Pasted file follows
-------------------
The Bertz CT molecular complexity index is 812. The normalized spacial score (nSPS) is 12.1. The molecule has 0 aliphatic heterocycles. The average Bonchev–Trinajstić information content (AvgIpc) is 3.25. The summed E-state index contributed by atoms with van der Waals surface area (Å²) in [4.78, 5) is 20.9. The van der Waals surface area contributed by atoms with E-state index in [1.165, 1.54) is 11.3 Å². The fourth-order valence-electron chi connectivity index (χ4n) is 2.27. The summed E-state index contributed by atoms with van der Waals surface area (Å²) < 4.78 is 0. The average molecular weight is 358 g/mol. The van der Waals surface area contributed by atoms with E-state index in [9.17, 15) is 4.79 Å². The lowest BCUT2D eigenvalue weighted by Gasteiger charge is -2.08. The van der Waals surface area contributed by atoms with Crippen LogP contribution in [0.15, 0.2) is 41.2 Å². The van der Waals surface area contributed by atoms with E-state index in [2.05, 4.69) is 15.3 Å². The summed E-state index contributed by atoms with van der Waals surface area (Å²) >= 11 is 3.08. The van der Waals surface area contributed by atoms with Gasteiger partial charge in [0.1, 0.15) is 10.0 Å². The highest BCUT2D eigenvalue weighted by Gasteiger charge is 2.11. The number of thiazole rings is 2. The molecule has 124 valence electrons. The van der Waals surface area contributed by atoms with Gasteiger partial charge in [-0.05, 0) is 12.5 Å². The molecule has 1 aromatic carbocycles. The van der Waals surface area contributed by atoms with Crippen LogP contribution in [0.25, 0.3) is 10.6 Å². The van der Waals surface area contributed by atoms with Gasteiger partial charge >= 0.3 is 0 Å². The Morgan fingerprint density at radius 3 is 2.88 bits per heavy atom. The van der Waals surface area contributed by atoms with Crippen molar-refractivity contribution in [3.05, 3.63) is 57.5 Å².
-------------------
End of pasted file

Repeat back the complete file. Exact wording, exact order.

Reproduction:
The Bertz CT molecular complexity index is 812. The normalized spacial score (nSPS) is 12.1. The molecule has 0 aliphatic heterocycles. The average Bonchev–Trinajstić information content (AvgIpc) is 3.25. The summed E-state index contributed by atoms with van der Waals surface area (Å²) in [4.78, 5) is 20.9. The van der Waals surface area contributed by atoms with E-state index in [1.165, 1.54) is 11.3 Å². The fourth-order valence-electron chi connectivity index (χ4n) is 2.27. The summed E-state index contributed by atoms with van der Waals surface area (Å²) < 4.78 is 0. The average molecular weight is 358 g/mol. The van der Waals surface area contributed by atoms with E-state index in [9.17, 15) is 4.79 Å². The lowest BCUT2D eigenvalue weighted by Gasteiger charge is -2.08. The van der Waals surface area contributed by atoms with Crippen LogP contribution in [0.15, 0.2) is 41.2 Å². The van der Waals surface area contributed by atoms with E-state index in [2.05, 4.69) is 15.3 Å². The summed E-state index contributed by atoms with van der Waals surface area (Å²) >= 11 is 3.08. The van der Waals surface area contributed by atoms with Gasteiger partial charge in [0.1, 0.15) is 10.0 Å². The highest BCUT2D eigenvalue weighted by Gasteiger charge is 2.11. The number of thiazole rings is 2. The molecule has 124 valence electrons. The van der Waals surface area contributed by atoms with Gasteiger partial charge in [-0.05, 0) is 12.5 Å². The molecule has 1 aromatic carbocycles. The van der Waals surface area contributed by atoms with Crippen LogP contribution in [0.25, 0.3) is 10.6 Å². The van der Waals surface area contributed by atoms with Gasteiger partial charge >= 0.3 is 0 Å². The Morgan fingerprint density at radius 3 is 2.88 bits per heavy atom. The van der Waals surface area contributed by atoms with Crippen molar-refractivity contribution in [3.05, 3.63) is 57.5 Å².